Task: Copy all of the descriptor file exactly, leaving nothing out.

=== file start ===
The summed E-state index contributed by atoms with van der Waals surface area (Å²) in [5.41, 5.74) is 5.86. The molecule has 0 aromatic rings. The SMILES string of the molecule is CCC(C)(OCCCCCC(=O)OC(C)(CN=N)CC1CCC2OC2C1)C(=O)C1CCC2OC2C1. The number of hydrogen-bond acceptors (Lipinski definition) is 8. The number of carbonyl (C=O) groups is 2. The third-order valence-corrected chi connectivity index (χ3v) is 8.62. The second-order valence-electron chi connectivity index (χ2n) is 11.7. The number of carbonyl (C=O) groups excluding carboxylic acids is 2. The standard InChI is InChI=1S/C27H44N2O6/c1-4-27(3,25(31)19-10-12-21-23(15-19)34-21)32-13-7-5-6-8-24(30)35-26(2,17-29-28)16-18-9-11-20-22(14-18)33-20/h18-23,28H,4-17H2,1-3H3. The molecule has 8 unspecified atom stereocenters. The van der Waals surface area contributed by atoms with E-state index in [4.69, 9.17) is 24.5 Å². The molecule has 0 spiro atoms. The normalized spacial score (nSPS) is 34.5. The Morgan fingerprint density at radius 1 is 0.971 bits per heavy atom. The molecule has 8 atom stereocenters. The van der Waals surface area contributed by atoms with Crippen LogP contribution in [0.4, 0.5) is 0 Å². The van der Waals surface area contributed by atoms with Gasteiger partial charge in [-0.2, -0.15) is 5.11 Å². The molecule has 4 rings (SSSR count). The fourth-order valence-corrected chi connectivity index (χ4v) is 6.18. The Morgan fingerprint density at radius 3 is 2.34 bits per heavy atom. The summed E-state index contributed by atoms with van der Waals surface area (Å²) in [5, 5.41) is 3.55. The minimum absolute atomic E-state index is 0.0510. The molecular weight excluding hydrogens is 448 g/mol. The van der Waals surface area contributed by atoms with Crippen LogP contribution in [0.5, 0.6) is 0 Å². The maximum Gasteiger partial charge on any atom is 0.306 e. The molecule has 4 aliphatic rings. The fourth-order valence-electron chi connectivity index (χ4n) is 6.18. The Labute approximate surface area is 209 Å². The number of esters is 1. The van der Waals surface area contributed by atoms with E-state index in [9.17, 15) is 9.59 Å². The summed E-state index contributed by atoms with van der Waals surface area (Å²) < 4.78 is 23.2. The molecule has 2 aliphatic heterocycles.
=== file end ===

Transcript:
The summed E-state index contributed by atoms with van der Waals surface area (Å²) in [5.41, 5.74) is 5.86. The molecule has 0 aromatic rings. The SMILES string of the molecule is CCC(C)(OCCCCCC(=O)OC(C)(CN=N)CC1CCC2OC2C1)C(=O)C1CCC2OC2C1. The number of hydrogen-bond acceptors (Lipinski definition) is 8. The number of carbonyl (C=O) groups is 2. The third-order valence-corrected chi connectivity index (χ3v) is 8.62. The second-order valence-electron chi connectivity index (χ2n) is 11.7. The number of carbonyl (C=O) groups excluding carboxylic acids is 2. The standard InChI is InChI=1S/C27H44N2O6/c1-4-27(3,25(31)19-10-12-21-23(15-19)34-21)32-13-7-5-6-8-24(30)35-26(2,17-29-28)16-18-9-11-20-22(14-18)33-20/h18-23,28H,4-17H2,1-3H3. The molecule has 8 unspecified atom stereocenters. The van der Waals surface area contributed by atoms with E-state index in [4.69, 9.17) is 24.5 Å². The molecule has 0 spiro atoms. The normalized spacial score (nSPS) is 34.5. The Morgan fingerprint density at radius 1 is 0.971 bits per heavy atom. The molecule has 8 atom stereocenters. The van der Waals surface area contributed by atoms with Crippen LogP contribution in [0.4, 0.5) is 0 Å². The van der Waals surface area contributed by atoms with Gasteiger partial charge in [-0.2, -0.15) is 5.11 Å². The molecule has 4 rings (SSSR count). The fourth-order valence-corrected chi connectivity index (χ4v) is 6.18. The Morgan fingerprint density at radius 3 is 2.34 bits per heavy atom. The summed E-state index contributed by atoms with van der Waals surface area (Å²) in [5, 5.41) is 3.55. The minimum absolute atomic E-state index is 0.0510. The molecular weight excluding hydrogens is 448 g/mol. The van der Waals surface area contributed by atoms with Crippen LogP contribution in [0.5, 0.6) is 0 Å². The maximum Gasteiger partial charge on any atom is 0.306 e. The molecule has 4 aliphatic rings. The fourth-order valence-electron chi connectivity index (χ4n) is 6.18. The Labute approximate surface area is 209 Å². The number of esters is 1. The van der Waals surface area contributed by atoms with E-state index in [9.17, 15) is 9.59 Å². The summed E-state index contributed by atoms with van der Waals surface area (Å²) < 4.78 is 23.2. The molecule has 2 aliphatic heterocycles.